Griffith’s Experiment: The Discovery of the “Transforming Principle”

Updated: Nov 8, 2020

By Isabel Zhang


Introduction


You probably know what DNA is, or at least have heard of it. It’s what gives us our specific traits, like our hair color, or our ability to roll our tongue. But not many of us know how it was discovered that DNA determined all this genetic information about us. So we’re going to dive into the first of what’s known as the “classic experiments”: experiments that led to our understanding of DNA as the carrier of genetic information, or the “transforming principle”!


The Experiment


In 1928, Frederick Griffith, a British bacteriologist, conducted an experiment to try to develop a vaccine for pneumonia. During the experiment, he injected mice with Streptococcus pneumoniae, a bacteria that causes the pneumonia sickness. He used two strains of pneumococcus bacteria: the smooth strain (S) and the rough strain (R) (named after their appearances).


When Griffith injected the S bacteria into the mice, the mice died from pneumonia. He concluded that the S bacteria were virulent, or harmful. When he injected the R bacteria into the mice though, the mice survived. So he concluded that the R bacteria were nonvirulent, or not harmful.


Although it wasn’t known then, the reason why the S bacteria were virulent was because each S bacterium had a capsule surrounding it. The capsule was important because it protected the bacteria from the mice’s immune system defenses. This allowed the S bacteria to survive and kill the mice. However, the R bacteria didn’t have the capsules, so they couldn’t survive to kill the mice and were nonvirulent.


An Unexpected Turn for the Experiment


In the next part of the experiment, Griffith injected S bacteria that was heat-killed. This meant that the S bacteria that had been heated to high temperatures, causing them to die. What do you think happened to the mice? You probably guessed correctly: the mice survived because the heat-killed S bacteria was dead and not virulent anymore!


Then, Griffith tried something interesting: he injected R bacteria AND heat-killed S bacteria into a mouse. What do you think happened to the mouse? You probably guessed that the mouse survived because both the R bacteria and heat-killed S bacteria were nonvirulent.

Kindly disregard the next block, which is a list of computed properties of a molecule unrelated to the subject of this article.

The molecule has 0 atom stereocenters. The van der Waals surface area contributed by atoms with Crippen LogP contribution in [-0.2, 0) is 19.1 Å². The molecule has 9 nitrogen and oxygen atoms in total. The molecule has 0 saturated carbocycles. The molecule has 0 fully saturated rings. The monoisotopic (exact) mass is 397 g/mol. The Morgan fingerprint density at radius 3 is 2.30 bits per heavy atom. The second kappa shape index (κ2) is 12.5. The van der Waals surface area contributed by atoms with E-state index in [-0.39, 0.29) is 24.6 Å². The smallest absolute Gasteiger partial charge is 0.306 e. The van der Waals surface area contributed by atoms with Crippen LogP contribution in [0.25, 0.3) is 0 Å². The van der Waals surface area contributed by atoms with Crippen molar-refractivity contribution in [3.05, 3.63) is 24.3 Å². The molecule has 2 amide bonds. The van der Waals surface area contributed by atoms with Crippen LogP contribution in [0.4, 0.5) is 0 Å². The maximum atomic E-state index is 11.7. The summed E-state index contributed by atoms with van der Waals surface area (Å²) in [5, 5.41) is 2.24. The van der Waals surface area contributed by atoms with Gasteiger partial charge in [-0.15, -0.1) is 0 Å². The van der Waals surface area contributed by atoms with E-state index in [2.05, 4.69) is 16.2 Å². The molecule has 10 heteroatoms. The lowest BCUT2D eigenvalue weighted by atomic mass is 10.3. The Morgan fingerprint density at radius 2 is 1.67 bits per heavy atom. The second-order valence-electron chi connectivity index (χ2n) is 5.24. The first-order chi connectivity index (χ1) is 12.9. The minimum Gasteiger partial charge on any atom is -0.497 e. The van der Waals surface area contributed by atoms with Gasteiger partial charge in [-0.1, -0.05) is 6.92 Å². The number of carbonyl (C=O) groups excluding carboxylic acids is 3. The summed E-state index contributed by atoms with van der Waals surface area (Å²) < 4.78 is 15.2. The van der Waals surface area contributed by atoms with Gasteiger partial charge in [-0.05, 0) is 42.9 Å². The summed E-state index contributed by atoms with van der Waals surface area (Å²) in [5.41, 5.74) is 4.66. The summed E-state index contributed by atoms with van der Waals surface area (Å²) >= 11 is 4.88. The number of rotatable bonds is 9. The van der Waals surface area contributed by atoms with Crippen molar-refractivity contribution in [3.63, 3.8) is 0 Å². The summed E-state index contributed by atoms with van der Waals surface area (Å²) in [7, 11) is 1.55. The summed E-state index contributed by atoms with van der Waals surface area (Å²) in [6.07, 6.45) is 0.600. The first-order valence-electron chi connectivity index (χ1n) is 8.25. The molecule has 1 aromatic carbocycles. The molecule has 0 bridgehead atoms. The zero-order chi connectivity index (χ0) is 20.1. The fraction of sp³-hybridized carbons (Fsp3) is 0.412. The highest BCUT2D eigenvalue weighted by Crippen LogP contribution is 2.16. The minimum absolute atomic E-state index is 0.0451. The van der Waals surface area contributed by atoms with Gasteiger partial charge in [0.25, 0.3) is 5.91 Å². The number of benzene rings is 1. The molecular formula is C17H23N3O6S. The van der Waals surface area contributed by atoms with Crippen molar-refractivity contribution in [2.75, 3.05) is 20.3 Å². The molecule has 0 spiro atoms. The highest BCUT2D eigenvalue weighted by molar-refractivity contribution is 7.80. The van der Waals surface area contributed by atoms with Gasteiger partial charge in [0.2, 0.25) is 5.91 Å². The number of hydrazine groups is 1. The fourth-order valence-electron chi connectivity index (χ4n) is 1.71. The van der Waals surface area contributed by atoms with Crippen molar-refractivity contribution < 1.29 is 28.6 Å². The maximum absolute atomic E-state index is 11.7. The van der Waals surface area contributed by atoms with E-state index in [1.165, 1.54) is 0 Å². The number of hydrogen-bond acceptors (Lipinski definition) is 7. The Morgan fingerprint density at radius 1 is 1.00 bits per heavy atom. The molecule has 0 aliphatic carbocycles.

However, that wasn’t the case- the mouse ended up dying! Not only did the mouse die, but when Griffith took a blood sample from the dead mouse, the sample had living S bacteria swimming in it! How on earth could this have happened when the mouse was injected with S bacteria that were heat-killed and R bacteria that were nonvirulent?



Summary of Experiment Results




The Birth of the “Transforming Principle”


Griffith came to the conclusion that the R bacteria must have taken up something special from the heat-killed S bacteria, causing it to transform into a virulent smooth-coated bacteria. So even though the S bacteria was dead, R bacteria was still able to take the part of it that allowed it to have its smooth capsule. Griffith referred to this certain “something” as the "transforming principle".


We know today that DNA is the transforming principle for all organisms, or living things. However, it would take several more experiments (the rest of the classic experiments) to prove this to people who didn’t think it was true. Despite that, we can appreciate Griffith’s work, which began the path to understanding the importance of DNA today!




References


1. Classic experiments: DNA as the genetic material (article). (n.d.). Retrieved from https://www.khanacademy.org/science/biology/dna-as-the-genetic-material/dna-discovery-and-structure/a/classic-experiments-dna-as-the-genetic-material






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